Citrix, A Leader In Encryption, Has Been Hacked…

According to a recent NBCNews finding, the email encryption giant known as Citrix has been hacked by Iranian-backed hackers and has been for an undisclosed amount of time. This shocking revelation was discovered by the Citrix team back in December of 2018, but has since remained secret until the recent disclosure to the FBI, and as such, the general public, on March 6th, 2019.

Citrix, for those who aren’t sure, is known for its variety of secure, encrypted products that includes the email encryption-like file sharing application, Sharefile. A major player in the email encryption market, Citrix has widely been recognized as one of the authorities on security-based software.

These recent findings state that customer data, business documents, and information amassing anywhere from 6-10 TB of information may have been compromised. Citrix has not specified the time period for which the hackers may have gained access to the secure network, nor have they specified what types of files or what customer data may have been stolen.

What can I do moving forward?

While Citrix users need to wait for further notice on what steps to take regarding the information that may have been stolen from their network, the rest of us can take the necessary precautions to ensure something like this doesn’t happen again…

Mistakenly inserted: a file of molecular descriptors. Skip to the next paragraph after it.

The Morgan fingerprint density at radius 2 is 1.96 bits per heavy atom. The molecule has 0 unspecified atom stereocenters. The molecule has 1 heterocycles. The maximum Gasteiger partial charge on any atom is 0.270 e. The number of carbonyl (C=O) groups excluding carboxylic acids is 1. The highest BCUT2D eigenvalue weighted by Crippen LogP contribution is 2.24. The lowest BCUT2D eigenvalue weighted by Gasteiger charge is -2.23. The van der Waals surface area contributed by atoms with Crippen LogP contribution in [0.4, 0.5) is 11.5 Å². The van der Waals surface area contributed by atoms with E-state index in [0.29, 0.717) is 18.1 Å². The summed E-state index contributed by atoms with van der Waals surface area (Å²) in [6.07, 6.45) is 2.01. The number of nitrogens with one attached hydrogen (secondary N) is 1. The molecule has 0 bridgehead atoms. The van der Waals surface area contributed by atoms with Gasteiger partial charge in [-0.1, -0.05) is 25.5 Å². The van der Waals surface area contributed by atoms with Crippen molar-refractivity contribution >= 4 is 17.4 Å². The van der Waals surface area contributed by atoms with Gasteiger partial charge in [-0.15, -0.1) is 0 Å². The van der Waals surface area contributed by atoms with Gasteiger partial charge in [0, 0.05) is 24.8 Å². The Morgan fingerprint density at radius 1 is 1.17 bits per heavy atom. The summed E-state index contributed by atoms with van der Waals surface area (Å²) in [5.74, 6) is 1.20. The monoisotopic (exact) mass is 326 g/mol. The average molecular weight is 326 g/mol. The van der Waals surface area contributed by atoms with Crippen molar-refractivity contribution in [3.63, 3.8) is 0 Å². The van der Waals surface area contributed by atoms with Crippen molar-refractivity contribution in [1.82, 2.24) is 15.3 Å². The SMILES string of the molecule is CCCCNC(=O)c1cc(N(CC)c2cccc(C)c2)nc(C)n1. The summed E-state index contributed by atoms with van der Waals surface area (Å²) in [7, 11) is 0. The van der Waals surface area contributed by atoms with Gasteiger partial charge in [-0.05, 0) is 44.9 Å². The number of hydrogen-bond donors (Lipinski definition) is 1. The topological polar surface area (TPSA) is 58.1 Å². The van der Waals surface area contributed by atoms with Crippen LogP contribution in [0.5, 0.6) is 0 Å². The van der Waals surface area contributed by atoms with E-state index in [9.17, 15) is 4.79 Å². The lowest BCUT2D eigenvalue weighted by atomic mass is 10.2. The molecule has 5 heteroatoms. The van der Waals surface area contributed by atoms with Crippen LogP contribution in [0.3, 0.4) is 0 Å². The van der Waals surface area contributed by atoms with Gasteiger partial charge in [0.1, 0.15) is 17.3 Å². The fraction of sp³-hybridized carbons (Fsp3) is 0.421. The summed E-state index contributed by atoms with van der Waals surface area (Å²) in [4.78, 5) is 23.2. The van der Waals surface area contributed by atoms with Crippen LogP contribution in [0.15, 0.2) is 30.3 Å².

1. First of all, make sure to change all of your passwords after you’ve finished reading this article. Your password changes will essentially help ensure that your accounts across in platform or software remain protected.
  2. Second, you can use the website HAVEIBEENPWNED? to find out what accounts you may have had breaches, hacks, or potential harm done to them and to what degree and severity. If you have accounts that have been compromised, make sure to change the passwords or delete the accounts altogether.
  3. Third, monitor all of your bank & credit card statements, as well as credit score reports if you believe that your account may have been compromised. Use a fine-tooth comb and don’t let hesitation stop you from reporting a potentially fraudulent charge to your credit card provider or banking institution.
  4. Lastly, make sure you are always sending sensitive or potentially dangerous-if-leaked information across an encrypted network at all times. This incident with Citrix is unfortunate, but is not commonplace in the encryption realm. It is always better to take the necessary steps to encrypt and protect your information than do nothing at all.


If you have any questions or would like to try NeoCertified out for yourself for free for the next 7-days, contact us at (877) 613-5036 or send an email to requesting your free 7-day trial.


Written by Peter J. Schaub
President & CEO

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